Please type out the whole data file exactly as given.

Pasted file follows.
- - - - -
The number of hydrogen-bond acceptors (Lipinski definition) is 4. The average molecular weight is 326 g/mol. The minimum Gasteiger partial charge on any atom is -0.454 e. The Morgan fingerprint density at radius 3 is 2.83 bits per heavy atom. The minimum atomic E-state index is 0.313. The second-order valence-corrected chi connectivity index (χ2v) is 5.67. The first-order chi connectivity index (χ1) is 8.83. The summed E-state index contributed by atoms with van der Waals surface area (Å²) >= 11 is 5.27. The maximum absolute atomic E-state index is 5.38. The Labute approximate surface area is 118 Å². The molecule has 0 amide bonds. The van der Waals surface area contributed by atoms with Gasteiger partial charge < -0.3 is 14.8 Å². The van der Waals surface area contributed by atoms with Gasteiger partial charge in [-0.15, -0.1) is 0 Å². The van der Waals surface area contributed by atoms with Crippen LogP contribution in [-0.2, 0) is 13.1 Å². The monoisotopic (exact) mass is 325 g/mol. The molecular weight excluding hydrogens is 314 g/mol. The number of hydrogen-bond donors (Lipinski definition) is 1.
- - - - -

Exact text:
The number of hydrogen-bond acceptors (Lipinski definition) is 4. The average molecular weight is 326 g/mol. The minimum Gasteiger partial charge on any atom is -0.454 e. The Morgan fingerprint density at radius 3 is 2.83 bits per heavy atom. The minimum atomic E-state index is 0.313. The second-order valence-corrected chi connectivity index (χ2v) is 5.67. The first-order chi connectivity index (χ1) is 8.83. The summed E-state index contributed by atoms with van der Waals surface area (Å²) >= 11 is 5.27. The maximum absolute atomic E-state index is 5.38. The Labute approximate surface area is 118 Å². The molecule has 0 amide bonds. The van der Waals surface area contributed by atoms with Gasteiger partial charge < -0.3 is 14.8 Å². The van der Waals surface area contributed by atoms with Gasteiger partial charge in [-0.15, -0.1) is 0 Å². The van der Waals surface area contributed by atoms with Crippen LogP contribution in [-0.2, 0) is 13.1 Å². The monoisotopic (exact) mass is 325 g/mol. The molecular weight excluding hydrogens is 314 g/mol. The number of hydrogen-bond donors (Lipinski definition) is 1.